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Biochim Biophys Acta. 2009 Jun;1787(6):626-34. doi: 10.1016/j.bbabio.2009.02.020. Epub 2009 Mar 4.

Electron transfer and energy transduction in the terminal part of the respiratory chain - lessons from bacterial model systems.

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Institute of Biochemistry, Molecular Genetics, Biozentrum Goethe University, Max-von-Laue-Str. 9, D 60438 Frankfurt, Germany.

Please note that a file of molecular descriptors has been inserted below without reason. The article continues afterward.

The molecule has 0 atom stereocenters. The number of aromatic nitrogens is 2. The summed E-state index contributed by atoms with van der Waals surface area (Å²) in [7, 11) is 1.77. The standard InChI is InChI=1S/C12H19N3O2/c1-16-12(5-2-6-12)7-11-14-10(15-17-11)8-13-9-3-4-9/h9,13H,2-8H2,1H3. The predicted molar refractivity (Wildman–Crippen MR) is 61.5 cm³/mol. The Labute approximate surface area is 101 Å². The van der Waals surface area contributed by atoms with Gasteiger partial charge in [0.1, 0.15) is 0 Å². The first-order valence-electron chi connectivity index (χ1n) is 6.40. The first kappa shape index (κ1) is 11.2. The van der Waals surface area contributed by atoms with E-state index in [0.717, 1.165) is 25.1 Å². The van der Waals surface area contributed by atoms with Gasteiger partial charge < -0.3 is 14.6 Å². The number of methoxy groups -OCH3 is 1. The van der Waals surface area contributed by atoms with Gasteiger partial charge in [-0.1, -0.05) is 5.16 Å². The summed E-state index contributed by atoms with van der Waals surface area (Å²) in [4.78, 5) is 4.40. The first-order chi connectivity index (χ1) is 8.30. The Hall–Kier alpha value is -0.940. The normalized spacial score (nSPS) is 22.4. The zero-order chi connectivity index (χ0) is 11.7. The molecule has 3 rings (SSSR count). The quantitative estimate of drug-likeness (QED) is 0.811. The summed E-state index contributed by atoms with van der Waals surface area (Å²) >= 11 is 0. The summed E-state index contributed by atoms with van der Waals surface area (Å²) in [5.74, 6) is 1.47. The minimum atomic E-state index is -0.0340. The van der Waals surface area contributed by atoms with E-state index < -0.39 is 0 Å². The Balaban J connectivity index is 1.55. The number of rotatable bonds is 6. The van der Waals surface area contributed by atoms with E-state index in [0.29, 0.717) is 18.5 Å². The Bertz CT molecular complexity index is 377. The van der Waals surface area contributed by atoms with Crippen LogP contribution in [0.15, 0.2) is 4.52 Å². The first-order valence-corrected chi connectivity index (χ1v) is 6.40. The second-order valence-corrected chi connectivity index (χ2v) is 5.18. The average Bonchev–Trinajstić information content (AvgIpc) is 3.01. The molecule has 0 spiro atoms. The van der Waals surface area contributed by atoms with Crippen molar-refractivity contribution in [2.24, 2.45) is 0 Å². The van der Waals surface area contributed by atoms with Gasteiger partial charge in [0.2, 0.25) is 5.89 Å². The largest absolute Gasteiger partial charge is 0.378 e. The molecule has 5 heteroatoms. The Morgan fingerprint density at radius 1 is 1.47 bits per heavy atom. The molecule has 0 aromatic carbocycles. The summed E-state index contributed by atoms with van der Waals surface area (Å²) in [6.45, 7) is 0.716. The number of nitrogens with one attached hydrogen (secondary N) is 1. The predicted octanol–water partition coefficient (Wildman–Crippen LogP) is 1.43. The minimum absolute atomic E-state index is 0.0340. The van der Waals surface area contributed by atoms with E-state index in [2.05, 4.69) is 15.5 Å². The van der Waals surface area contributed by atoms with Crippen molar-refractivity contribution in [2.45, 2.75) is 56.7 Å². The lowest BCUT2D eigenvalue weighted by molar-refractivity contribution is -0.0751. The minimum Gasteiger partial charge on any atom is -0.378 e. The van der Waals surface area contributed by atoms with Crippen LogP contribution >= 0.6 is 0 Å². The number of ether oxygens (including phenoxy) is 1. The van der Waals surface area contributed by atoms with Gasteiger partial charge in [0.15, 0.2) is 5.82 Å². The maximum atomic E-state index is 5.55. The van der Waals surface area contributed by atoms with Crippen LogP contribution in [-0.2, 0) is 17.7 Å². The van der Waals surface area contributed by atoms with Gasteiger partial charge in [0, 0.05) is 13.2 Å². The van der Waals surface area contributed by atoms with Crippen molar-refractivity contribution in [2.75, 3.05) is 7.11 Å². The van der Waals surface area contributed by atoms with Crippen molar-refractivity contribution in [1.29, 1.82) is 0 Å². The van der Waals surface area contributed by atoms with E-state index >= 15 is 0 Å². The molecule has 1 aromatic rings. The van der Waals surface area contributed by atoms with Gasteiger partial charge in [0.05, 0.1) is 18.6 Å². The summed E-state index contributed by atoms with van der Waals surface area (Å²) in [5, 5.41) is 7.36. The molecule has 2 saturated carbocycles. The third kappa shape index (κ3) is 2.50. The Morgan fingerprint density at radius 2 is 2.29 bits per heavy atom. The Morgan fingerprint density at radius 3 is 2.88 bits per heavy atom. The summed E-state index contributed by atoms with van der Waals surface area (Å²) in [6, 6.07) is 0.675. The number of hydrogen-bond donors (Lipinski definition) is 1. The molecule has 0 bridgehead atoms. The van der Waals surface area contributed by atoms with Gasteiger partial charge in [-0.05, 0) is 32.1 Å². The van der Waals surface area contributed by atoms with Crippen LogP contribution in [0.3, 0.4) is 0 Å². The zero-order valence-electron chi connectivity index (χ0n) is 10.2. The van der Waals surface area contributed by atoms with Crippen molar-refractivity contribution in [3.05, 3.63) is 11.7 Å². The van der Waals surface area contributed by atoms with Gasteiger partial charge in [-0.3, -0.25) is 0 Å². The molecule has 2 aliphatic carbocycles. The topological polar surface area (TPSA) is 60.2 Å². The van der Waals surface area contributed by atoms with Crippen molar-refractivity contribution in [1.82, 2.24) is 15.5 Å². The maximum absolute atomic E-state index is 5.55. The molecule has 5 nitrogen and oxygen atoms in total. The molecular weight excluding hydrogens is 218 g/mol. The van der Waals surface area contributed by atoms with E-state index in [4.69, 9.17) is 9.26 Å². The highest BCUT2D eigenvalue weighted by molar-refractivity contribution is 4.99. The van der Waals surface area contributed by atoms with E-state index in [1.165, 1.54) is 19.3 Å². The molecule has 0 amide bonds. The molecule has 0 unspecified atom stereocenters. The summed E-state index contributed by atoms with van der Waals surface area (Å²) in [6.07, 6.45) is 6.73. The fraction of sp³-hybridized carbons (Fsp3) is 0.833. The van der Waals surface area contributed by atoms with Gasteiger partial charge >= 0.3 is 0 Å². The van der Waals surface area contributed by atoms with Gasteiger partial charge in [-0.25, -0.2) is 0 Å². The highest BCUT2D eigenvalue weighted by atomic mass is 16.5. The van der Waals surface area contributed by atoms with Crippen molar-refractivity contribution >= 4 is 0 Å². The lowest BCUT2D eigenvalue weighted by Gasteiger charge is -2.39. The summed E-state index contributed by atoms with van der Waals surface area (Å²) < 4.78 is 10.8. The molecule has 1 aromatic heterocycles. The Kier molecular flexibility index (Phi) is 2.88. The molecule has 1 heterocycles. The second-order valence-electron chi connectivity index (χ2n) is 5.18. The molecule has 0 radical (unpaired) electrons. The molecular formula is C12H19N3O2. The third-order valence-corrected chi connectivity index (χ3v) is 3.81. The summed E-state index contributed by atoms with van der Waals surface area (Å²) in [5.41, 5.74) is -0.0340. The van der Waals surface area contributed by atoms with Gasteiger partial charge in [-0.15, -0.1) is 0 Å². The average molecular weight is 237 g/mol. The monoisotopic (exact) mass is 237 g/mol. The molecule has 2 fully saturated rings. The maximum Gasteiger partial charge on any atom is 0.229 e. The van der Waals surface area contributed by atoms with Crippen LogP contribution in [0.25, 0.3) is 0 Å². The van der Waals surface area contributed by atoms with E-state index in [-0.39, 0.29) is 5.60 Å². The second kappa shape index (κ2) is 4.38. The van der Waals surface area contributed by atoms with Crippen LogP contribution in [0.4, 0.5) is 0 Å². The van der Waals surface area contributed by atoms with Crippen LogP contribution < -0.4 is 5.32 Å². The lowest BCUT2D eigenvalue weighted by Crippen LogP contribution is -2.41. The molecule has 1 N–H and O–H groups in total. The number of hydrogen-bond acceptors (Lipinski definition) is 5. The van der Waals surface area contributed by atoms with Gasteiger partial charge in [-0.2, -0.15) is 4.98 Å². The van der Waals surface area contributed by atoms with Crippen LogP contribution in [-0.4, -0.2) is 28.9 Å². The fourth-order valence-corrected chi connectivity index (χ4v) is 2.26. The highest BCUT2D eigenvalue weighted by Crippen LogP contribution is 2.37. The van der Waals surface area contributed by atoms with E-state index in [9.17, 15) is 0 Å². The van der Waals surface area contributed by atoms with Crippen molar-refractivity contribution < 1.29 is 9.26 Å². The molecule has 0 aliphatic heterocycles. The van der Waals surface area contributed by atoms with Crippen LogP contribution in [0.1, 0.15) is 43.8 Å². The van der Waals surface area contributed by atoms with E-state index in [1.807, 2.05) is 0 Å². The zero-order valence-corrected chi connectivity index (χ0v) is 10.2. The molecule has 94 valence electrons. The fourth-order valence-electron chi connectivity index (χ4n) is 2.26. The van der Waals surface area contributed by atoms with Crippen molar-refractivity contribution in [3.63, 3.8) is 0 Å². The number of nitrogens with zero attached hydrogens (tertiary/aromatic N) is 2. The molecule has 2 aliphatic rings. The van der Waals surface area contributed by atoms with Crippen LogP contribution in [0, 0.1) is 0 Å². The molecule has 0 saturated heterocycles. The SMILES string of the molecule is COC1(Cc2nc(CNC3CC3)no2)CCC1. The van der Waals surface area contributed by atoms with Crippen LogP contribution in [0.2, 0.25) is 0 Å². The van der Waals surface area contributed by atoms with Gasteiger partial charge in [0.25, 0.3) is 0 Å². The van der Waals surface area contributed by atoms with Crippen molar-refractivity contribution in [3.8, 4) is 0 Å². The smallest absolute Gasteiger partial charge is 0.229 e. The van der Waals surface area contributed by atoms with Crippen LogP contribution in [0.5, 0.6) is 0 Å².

This review focuses on the terminal part of the respiratory chain where, macroscopically speaking, electron transfer (ET) switches from the two-electron donor, ubiquinol, to the single-electron carrier, cytochrome c, to finally reduce the four-electron acceptor dioxygen. With 3-D structures of prominent representatives of such multi-subunit membrane complexes known for some time, this section of the ET chain still leaves a number of key questions unanswered. The two relevant enzymes, ubiquinol:cytochrome c oxidoreductase and cytochrome c oxidase, appear as rather diverse modules, differing largely in their design for substrate interaction, internal ET, and moreover, in their mechanisms of energy transduction. While the canonical mitochondrial complexes have been investigated for almost five decades, the corresponding bacterial enzymes have been established only recently as attractive model systems to address basic reactions in ET and energy transduction. Lacking the intricate coding background and mitochondrial assembly pathways, bacterial respiratory enzymes typically offer a much simpler subunit composition, while maintaining all fundamental functions established for their complex "relatives". Moreover, related issues ranging from primary steps in cofactor insertion to supramolecular architecture of ET complexes, can also be favourably addressed in prokaryotic systems to hone our views on prototypic structures and mechanisms common to all family members.

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